D. Md. Notes Split Re Whether Incidents that Occur Outside of the Office Contribute to a Hostile Work Environment

Per Reed v. Airtran Airways, 531 F.Supp.2d 660 (D. Md. Jan. 22, 2008):

The circuits are split on whether incidents that occur outside of the office contribute to a hostile work environment. See e.g., Gowesky v. Singing River Hosp. Sys., 321 F.3d 503, 510-11 (5th Cir.2003) (concluding that “a harassment claim, to be cognizable, must affect a person's working environment” and excluding supervisors' comments over the phone and in writing during a period when plaintiff was not working); cf. Crowley v. L.L. Bean, Inc., 303 F.3d 387, 409 (1st Cir.2002) (permitting non-workplace conduct as evidence that the behavior was motivated by animus toward the protected class-in that case, women).


D. Hawai'i Notes Split Re Whether Courts Have Jurisdiction to Enforce Private Employer Settlement Agreements Prior to EEOC Involvement

Per Munoz v. England, Slip Copy, 2008 WL 723596 (D. Hawai‘i Mar. 18, 2008):

The court recognizes the circuit split regarding whether courts have jurisdiction to enforce private employer (as opposed to federal agency) settlement agreements reached prior to EEOC involvement, i.e., “predetermination settlement agreements.” See Lindstrom v. United States, 510 F.3d 1191, 1195 n. 5 (10th Cir.2007) (collecting cases); Kraft v. Johanns, 2007 WL 2212890, at * 13 (D.N.D. Jul.31, 2007) (same). The Ninth Circuit has determined that in the private sector, “[g]enuine investigation, reasonable cause determination and conciliation are jurisdictional conditions precedent to suit....” E.E.O.C. v. Pierce Packing Co., 669 F.2d 605, 608 (9th Cir.1982); see also Cook v. City of Pomona, 884 F.Supp. 1457, 1462-63 (C.D.Cal.1995) (applying Pierce Packing Co. to find that an action seeking enforcement of a settlement agreement between two private parties was not brought under Title VII, but was rather “merely an action to enforce a private settlement agreement” governed by state law).


N.D. Cal. Notes Split Re Eighth Amendment Recognition of De Minimis Uses of Force against Prisoners

Per Sweets v. Contra Costa County Bd. of Supervisors, Slip Copy, 2008 WL 728551 (N.D. Cal. Mar. 17, 2008:

Every malevolent touch by a prison guard does not give rise to a federal cause of action. The Eighth Amendment's prohibition of cruel and unusual punishment necessarily excludes from constitutional recognition de minimis uses of physical force. Hudson, 503 U.S. at 9-10. The circuits are split regarding whether a prisoner must prove that he suffered more than a de minimis injury in order to prevail on an excessive force claim. Compare Brooks v. Kyler, 204 F.3d 102, 108 (3d Cir.2000) (holding that “absence of objective proof of non- de minimis injury does not alone warrant dismissal.”) and Moore v. Holbrook, 2 F.3d 697, 700 (6th Cir.1993) (“No actual injury needs to be proven to state a viable Eighth Amendment claim.”) with Gomez v. Chandler, 163 F.3d 921, 924 (5th Cir.1999) (holding that “a prisoner must have suffered from the excessive force a more than de minimis injury”) and Norman v. Taylor, 25 F.3d 1259, 1263 (4th Cir.1994) ( en banc ) (absent most extraordinary circumstances plaintiff cannot prevail if his inury is de minimis ), cert denied, 513 U.S. 1114 (1995). The Ninth Circuit has not addressed directly this issue. However, it has suggested that a prisoner need not demonstrate more than de minimis injury to state an Eighth Amendment claim. See Oliver v.. Keller, 289 F.3d 623, 628 (9th Cir2002) (clarifying that adoption of the physical injury standard under 42 U.S.C. § 1997e(e) does not require that “the injury must be more than de minimis” ).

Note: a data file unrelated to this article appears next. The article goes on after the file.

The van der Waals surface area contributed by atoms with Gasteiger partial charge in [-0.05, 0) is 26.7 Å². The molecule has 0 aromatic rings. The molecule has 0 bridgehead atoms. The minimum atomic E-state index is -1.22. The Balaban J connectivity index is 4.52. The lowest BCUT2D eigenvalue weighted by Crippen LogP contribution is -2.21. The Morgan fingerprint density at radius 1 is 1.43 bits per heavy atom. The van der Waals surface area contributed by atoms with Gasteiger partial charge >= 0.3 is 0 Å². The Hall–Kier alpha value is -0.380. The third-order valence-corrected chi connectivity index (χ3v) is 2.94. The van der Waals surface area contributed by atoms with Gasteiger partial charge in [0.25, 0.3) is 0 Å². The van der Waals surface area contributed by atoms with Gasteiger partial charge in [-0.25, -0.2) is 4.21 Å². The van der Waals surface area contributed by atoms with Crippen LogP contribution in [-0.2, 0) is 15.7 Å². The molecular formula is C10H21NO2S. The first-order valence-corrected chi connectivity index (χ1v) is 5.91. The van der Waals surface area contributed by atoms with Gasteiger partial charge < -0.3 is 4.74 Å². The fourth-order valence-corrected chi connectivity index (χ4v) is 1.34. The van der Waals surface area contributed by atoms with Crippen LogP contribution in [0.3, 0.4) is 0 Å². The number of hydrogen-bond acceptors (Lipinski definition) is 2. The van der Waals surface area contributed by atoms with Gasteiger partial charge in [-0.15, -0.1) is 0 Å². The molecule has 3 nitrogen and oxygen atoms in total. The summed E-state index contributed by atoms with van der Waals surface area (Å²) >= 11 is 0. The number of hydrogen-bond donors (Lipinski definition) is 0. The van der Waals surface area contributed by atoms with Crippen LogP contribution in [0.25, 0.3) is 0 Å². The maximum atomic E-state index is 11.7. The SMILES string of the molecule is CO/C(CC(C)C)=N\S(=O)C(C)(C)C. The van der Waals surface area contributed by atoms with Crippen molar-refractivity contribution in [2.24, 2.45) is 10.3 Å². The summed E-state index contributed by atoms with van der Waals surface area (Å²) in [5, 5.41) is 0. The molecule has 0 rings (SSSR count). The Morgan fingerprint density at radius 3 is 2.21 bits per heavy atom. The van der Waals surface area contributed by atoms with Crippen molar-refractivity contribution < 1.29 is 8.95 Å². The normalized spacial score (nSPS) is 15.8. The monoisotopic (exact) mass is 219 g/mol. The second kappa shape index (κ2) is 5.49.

Sixth Circuit Weighs in on Split Re Whether 1991 Amendment to Sec. 1981 Created Action against State Actors

Per Arendale v. City of Memphis, --- F.3d ----, 2008 WL 731226 (6th Cir. Mar. 20, 2008):